Lime Scooters Are Being Made To Make Sexual Comments :o(

In Clean Facts, Electric Mobility, News, Products, Technology

The electric scooter company Lime’s ongoing trial period in Brisbane, Australia isn’t going so great.

At least eight scooters have been pulled from the streets because hackers replaced the usual audio messages with sexually explicit comments.

Back in January, the wheels of Lime scooters in the Brisbane area were locking up and sending users flying over the handlebars. Some users even broke bones and required stitches until a software update fixed the problem.

And while this was just audio files, there have been concerns about scooter hacks that might be more dangerous.

Researchers at the security firm Zimperium recently demonstrated that they could force a scooter to accelerate and brake by using a Bluetooth-enabled app from over 300 feet away.

But Lime doesn’t operate the scooter model that was used in Zimperium’s hack demonstration.

According to the Brisbane Times. Lime has also been forced to recall scooters elsewhere in the world because they spontaneously combusted.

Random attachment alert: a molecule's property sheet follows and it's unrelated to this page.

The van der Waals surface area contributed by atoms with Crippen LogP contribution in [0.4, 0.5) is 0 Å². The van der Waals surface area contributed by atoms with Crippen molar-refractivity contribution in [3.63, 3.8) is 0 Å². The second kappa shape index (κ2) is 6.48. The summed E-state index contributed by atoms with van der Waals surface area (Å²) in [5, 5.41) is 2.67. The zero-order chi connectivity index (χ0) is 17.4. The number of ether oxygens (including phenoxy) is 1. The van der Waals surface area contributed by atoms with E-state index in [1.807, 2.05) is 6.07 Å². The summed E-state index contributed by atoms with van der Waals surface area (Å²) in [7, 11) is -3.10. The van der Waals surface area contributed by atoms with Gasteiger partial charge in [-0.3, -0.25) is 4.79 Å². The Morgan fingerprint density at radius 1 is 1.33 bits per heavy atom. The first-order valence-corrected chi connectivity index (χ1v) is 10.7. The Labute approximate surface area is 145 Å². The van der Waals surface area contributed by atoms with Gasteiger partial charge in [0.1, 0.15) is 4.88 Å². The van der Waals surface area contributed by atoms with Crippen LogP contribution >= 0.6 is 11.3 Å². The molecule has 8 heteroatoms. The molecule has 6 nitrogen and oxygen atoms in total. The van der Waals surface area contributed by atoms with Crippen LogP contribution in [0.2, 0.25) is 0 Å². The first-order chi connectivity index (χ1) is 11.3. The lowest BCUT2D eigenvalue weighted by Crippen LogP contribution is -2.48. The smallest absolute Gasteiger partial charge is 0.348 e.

Users are hacking scooters around the world to max out their speed and get free rides. But other people are simply interested in adding a little chaos to the world.

People have been placing stickers over the QR codes used to start a ride, smashed the scooters in the street, and sometimes simply set them on fire.

All things considered, perhaps Lime is rather lucky that the people of Brisbane are only hacking the audio of their scooters right now. Given what the Americans are doing with them, things could be much, much worse.

Hacking scooters to make sexual comments is a fairly benign, if insensitive, prank compared to other hacks that can cause bodily harm.

But the prevalence of e-scooter hacks in Brisbane and around the world points to security flaws in vehicles that are becoming ubiquitous in many large cities.

Reference- Futurism, Gizmodo, YouTube, Brisbane Times

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